An interesting thing happened at The Salvation Army Melbourne headquarters when Commissioners Floyd and Tracey Tidd were announced as the new national leaders for Australia. Officers and staff at the current Australia Southern Territory head office, watching the announcement together as it was streamed live from Canberra, responded with prolonged hand-clapping and cheering.
The applause was more than polite, a number of participants told Pipeline. It was deafening; “genuine enthusiasm and appreciation” for two people enormously respected by Salvationists in the Southern Territory. The appointment was receiving overwhelming—maybe even unanimous—approval.
"They are the type of people you could invite to a backyard barbie in your stubbies (shorts) and T-shirt and still feel very comfortable”
After almost three years as Southern Territory leaders, the Tidds are now moving to Canberra to oversee the merger of the two territories into one Australia Territory. The announcement was made on March 1 and takes effect on June 1.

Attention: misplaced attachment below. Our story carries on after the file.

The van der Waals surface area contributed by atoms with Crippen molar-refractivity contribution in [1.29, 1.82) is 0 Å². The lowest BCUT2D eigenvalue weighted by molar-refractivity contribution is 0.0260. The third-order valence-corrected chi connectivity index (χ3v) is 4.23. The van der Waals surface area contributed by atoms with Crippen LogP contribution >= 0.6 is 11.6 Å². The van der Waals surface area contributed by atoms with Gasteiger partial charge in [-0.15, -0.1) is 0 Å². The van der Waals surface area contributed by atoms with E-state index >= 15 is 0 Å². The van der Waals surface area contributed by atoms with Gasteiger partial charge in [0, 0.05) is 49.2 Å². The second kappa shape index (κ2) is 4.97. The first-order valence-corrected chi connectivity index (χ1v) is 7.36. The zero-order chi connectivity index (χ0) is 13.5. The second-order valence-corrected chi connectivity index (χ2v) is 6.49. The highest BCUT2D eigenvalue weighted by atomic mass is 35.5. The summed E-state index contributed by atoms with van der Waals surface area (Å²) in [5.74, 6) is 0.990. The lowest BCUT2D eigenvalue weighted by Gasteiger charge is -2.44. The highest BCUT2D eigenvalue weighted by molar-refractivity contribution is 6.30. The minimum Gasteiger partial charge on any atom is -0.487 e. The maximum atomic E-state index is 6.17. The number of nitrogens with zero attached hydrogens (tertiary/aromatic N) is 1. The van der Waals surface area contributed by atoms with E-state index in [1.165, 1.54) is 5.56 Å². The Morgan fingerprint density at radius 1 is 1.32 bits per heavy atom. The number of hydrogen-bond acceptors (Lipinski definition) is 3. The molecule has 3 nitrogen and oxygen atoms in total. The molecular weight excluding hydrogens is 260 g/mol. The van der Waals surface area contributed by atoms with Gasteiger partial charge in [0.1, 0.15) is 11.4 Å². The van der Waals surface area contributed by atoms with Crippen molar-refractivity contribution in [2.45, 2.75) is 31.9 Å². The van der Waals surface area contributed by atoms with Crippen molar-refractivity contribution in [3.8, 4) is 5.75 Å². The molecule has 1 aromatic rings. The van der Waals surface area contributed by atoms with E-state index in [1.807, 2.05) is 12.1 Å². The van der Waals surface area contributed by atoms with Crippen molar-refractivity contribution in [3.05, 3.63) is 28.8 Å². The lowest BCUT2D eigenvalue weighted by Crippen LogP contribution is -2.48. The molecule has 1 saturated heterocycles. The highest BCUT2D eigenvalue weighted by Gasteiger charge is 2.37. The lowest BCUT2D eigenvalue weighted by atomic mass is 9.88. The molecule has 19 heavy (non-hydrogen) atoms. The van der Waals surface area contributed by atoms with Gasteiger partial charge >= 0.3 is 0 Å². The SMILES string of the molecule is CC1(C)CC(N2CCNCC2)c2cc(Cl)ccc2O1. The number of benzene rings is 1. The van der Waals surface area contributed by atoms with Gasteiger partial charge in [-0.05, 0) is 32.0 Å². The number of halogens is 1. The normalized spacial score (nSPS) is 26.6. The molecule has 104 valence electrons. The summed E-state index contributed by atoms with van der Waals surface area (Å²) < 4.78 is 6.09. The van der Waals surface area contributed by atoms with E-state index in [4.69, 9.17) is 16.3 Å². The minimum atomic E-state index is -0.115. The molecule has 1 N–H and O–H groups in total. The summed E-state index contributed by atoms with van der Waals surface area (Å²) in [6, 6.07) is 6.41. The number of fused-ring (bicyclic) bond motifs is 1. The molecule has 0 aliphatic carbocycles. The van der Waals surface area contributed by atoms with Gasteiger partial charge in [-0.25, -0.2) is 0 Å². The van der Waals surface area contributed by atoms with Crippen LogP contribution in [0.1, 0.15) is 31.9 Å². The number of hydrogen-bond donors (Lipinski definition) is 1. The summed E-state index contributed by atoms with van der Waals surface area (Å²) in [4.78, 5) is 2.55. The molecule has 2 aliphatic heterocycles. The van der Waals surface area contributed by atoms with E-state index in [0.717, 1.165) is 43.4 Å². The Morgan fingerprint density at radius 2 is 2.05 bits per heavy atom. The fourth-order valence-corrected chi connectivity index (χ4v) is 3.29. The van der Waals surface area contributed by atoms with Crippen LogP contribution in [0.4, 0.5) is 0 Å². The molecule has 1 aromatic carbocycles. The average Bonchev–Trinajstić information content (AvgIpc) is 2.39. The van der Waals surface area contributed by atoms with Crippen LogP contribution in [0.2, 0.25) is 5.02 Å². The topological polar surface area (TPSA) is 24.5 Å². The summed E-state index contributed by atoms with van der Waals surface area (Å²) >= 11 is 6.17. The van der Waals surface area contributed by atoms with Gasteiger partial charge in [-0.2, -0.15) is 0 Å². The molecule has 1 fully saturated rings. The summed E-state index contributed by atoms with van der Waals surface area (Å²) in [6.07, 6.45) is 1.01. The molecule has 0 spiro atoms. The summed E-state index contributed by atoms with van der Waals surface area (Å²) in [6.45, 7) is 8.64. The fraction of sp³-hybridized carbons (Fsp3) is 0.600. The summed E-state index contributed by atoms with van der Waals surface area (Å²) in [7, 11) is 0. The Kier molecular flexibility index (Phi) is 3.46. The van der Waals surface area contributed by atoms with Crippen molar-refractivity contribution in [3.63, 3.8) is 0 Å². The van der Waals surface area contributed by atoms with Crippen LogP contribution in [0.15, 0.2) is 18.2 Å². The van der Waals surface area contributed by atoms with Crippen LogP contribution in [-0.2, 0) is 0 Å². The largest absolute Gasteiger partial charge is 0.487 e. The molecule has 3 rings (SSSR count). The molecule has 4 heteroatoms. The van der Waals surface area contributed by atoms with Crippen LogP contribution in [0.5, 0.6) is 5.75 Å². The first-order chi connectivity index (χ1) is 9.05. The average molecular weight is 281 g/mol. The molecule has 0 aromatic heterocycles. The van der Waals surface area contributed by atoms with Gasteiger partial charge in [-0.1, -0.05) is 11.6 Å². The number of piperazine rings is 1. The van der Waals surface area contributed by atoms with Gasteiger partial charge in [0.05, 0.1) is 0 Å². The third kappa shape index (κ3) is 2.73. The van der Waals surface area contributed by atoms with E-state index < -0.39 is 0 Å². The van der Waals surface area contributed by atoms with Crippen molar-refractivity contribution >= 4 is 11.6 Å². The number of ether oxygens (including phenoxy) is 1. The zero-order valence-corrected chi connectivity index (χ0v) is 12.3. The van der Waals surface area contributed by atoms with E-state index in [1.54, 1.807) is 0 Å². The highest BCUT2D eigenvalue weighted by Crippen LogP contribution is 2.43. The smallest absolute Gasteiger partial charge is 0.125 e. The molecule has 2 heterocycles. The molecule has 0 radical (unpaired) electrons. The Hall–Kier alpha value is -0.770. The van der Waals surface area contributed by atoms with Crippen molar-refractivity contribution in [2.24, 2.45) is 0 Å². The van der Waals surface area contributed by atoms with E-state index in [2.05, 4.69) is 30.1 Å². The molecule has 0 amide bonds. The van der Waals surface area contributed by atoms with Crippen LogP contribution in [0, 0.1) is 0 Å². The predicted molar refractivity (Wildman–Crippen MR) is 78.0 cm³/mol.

A poll of Southern Territory officers and staff was carried out in preparation for meeting the Tidds and preparing this article. Response was extremely positive. Participants had been encouraged to be open in their comments. They were made aware that it was an anonymous poll, so any reservations would not be recorded publicly against them. No reservations; no criticism were offered.
Comments included: brilliant, very approachable, lead by example, not afraid to make hard decisions, great speakers, switched on, very intelligent, listens, analytical, he expects detail in proposals put to him, appears unruffled, solid (not just about Salvation Army things but in their Christian faith), has an authority and credibility, very spiritual people. And, then, the ultimate Aussie accolade: “They are the type of people you could invite to a backyard barbie in your stubbies (shorts) and T-shirt and still feel very comfortable.”